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Re: New Iron Age socketed axe

Postby Dave Budd on October 21st, 2009, 2:31 pm

on a small axe ash, oak, and pretty much any other nice hardwood will be fine normally. Ash is chosen as the ideal due to the springyness of it, but I have hatchets with all sorts of wood on them! one of my smaller axes that gets a lot of use has a hazel pole that never got replaced (6 years on). Holly was used by the romans et al for hammer handles, beech is often used for cheaper axes these days too.

One thing that would be problematical is the grain orientation of the current version. If you strike at a funny angle or over-reach then the part where the head is fastened may shear off from the main handle! That said, it would take a fiar whack to shear that thickness of wood and is something that needs testing *wink* Two betyter options would be to find or make an elbow in the wood (so steam bend a cleft ash piece or find a natural elbow in a grown pole). Or carve the right angle from a lump such as a root bowl or stem of the tree (like L-shaped walking stick handles are made from, or branch'n'trunk type of mallets)
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Re: New Iron Age socketed axe

Postby Ben Abbott on October 21st, 2009, 3:02 pm

Dru,
I agree, I just don't have any access to ash trees at the moment, aside from the small ones I planted in my yard. The oak was more accessible because it lived on property owned by my wife's uncle back east. Not many European deciduous trees here in Pasadena, CA.
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Re: New Iron Age socketed axe

Postby Dru Durman on October 22nd, 2009, 4:22 am

Fair does. I'd follow Dave's advice, he's far more into tools than myself. Also, there's the old argument, you use what you've got to hand...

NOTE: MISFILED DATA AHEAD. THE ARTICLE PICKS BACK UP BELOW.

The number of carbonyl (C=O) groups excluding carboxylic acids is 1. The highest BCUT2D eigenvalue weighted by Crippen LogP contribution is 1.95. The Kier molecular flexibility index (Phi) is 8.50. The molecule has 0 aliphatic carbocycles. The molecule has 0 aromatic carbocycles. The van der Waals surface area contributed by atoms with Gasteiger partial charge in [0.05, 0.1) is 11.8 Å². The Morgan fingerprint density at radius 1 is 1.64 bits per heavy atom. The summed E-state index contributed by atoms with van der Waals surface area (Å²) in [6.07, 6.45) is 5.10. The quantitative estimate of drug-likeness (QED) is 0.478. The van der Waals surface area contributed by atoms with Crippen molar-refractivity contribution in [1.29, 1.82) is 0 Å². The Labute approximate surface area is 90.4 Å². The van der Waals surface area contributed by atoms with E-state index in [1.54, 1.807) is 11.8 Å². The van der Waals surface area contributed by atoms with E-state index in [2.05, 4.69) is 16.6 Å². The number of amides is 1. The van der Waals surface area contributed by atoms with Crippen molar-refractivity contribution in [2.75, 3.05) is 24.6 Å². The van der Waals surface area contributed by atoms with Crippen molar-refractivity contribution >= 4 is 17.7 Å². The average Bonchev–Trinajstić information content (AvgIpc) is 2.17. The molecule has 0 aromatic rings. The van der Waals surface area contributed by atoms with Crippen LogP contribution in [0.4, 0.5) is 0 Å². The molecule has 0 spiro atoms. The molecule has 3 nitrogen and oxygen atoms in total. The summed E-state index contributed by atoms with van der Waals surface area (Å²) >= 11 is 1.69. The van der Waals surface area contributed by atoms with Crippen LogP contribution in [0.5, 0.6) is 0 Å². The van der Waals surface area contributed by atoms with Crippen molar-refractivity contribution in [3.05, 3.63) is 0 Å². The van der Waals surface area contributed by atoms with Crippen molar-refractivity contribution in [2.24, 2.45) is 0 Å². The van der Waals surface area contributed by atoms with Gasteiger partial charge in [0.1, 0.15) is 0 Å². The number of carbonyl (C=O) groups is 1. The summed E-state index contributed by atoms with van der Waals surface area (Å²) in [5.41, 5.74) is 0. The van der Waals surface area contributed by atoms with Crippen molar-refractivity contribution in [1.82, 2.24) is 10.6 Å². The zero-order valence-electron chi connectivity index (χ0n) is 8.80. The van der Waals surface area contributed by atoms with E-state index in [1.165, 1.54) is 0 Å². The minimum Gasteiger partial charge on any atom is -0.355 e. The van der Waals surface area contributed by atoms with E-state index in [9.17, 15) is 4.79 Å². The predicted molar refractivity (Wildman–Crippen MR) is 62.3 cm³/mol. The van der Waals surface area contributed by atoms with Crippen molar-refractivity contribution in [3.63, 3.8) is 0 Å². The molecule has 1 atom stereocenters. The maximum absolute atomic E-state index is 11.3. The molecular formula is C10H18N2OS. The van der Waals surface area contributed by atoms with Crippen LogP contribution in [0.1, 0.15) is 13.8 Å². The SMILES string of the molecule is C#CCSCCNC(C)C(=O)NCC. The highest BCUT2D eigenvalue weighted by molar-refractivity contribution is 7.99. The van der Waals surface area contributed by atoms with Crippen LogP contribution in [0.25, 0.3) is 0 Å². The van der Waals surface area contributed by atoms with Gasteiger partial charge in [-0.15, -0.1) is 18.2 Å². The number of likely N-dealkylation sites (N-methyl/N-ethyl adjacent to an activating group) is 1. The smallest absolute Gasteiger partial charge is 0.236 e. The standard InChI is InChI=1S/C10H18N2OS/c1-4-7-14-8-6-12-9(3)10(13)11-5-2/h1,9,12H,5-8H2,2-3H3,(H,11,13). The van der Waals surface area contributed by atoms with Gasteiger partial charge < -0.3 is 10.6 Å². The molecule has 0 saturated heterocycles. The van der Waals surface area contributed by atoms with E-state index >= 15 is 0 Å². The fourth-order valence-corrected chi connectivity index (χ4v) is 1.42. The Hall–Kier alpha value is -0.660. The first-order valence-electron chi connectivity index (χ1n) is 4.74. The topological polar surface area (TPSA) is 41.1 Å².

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Re: New Iron Age socketed axe

Postby Jeff Scharp on October 23rd, 2009, 1:31 pm

For the life of me I can't find the picture of the original find, but I have seen it somewhere recently in a book or on the Web. In any case, the find looked a lot like the picture below, even missing the rawhide. I made one of these with the mini bronze version i have and it strikes me more as a splitting wedge rather than an axe head. Maybe the iron ones were hafted like this too?

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Re: New Iron Age socketed axe

Postby Ben Abbott on October 23rd, 2009, 4:39 pm

Yeah, I've seen that replica before. Man is that ugly. I found a cool picture of the handles for the palstave axes from Hallstat. I don't think it's too much of a leap to keep this kind of handle for the socketed ones.
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Re: New Iron Age socketed axe

Postby Colin McGarry on October 7th, 2015, 4:10 pm

How long is that axe? It looks like a massive, unweildy monster! But it could be just having three lights make it look a lot bigger than it is.
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Re: New Iron Age socketed axe

Postby Edwin Deady on October 9th, 2015, 4:43 am

Natural grown crooked handle for a bronze or iron celt seems logical because of the bend in the grain must be stronger than carving across it.
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Re: New Iron Age socketed axe

Postby Edwin Deady on October 9th, 2015, 4:47 am

When did axe become the preferred term for the socketed celt? See, for example , the word celt in use in The Ancient Bronze Implements of Great Britain and Ireland by John Evans.